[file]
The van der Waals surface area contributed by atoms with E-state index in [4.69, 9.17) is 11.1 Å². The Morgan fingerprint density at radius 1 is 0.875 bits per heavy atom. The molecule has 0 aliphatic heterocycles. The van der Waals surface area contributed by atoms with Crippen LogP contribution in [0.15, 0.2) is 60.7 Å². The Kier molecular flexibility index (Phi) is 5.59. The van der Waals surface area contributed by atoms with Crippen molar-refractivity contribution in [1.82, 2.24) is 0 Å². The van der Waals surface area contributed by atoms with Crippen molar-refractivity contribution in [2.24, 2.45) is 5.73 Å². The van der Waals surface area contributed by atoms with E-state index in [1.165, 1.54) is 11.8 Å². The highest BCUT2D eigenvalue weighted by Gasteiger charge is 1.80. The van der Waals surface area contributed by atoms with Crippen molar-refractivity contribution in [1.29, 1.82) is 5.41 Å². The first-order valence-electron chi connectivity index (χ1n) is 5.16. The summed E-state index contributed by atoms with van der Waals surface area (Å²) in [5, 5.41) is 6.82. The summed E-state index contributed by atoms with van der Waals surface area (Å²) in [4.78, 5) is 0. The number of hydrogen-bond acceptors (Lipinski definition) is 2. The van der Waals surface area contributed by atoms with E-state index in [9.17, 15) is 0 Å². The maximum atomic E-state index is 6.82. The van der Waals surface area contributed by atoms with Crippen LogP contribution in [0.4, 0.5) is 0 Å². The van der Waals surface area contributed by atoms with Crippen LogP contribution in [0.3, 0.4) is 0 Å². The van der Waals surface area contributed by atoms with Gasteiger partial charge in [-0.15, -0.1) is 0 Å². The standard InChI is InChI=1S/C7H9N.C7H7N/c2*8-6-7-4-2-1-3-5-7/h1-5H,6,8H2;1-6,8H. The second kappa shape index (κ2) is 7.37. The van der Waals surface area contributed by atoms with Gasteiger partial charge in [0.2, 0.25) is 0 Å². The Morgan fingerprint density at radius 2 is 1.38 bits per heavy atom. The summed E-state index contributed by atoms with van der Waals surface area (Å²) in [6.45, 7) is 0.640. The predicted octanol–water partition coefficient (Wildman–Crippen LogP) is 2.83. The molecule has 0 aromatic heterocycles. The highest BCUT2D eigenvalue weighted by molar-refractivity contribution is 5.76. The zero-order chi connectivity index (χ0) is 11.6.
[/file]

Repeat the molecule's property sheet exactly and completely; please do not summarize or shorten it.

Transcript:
The van der Waals surface area contributed by atoms with E-state index in [4.69, 9.17) is 11.1 Å². The Morgan fingerprint density at radius 1 is 0.875 bits per heavy atom. The molecule has 0 aliphatic heterocycles. The van der Waals surface area contributed by atoms with Crippen LogP contribution in [0.15, 0.2) is 60.7 Å². The Kier molecular flexibility index (Phi) is 5.59. The van der Waals surface area contributed by atoms with Crippen molar-refractivity contribution in [1.82, 2.24) is 0 Å². The van der Waals surface area contributed by atoms with Crippen molar-refractivity contribution in [2.24, 2.45) is 5.73 Å². The van der Waals surface area contributed by atoms with E-state index in [1.165, 1.54) is 11.8 Å². The highest BCUT2D eigenvalue weighted by Gasteiger charge is 1.80. The van der Waals surface area contributed by atoms with Crippen molar-refractivity contribution in [1.29, 1.82) is 5.41 Å². The first-order valence-electron chi connectivity index (χ1n) is 5.16. The summed E-state index contributed by atoms with van der Waals surface area (Å²) in [5, 5.41) is 6.82. The summed E-state index contributed by atoms with van der Waals surface area (Å²) in [4.78, 5) is 0. The number of hydrogen-bond acceptors (Lipinski definition) is 2. The van der Waals surface area contributed by atoms with E-state index in [9.17, 15) is 0 Å². The maximum atomic E-state index is 6.82. The van der Waals surface area contributed by atoms with Crippen LogP contribution in [0.4, 0.5) is 0 Å². The van der Waals surface area contributed by atoms with Crippen LogP contribution in [0.3, 0.4) is 0 Å². The van der Waals surface area contributed by atoms with Gasteiger partial charge in [-0.15, -0.1) is 0 Å². The standard InChI is InChI=1S/C7H9N.C7H7N/c2*8-6-7-4-2-1-3-5-7/h1-5H,6,8H2;1-6,8H. The second kappa shape index (κ2) is 7.37. The van der Waals surface area contributed by atoms with Gasteiger partial charge in [0.2, 0.25) is 0 Å². The Morgan fingerprint density at radius 2 is 1.38 bits per heavy atom. The summed E-state index contributed by atoms with van der Waals surface area (Å²) in [6.45, 7) is 0.640. The predicted octanol–water partition coefficient (Wildman–Crippen LogP) is 2.83. The molecule has 0 aromatic heterocycles. The highest BCUT2D eigenvalue weighted by molar-refractivity contribution is 5.76. The zero-order chi connectivity index (χ0) is 11.6.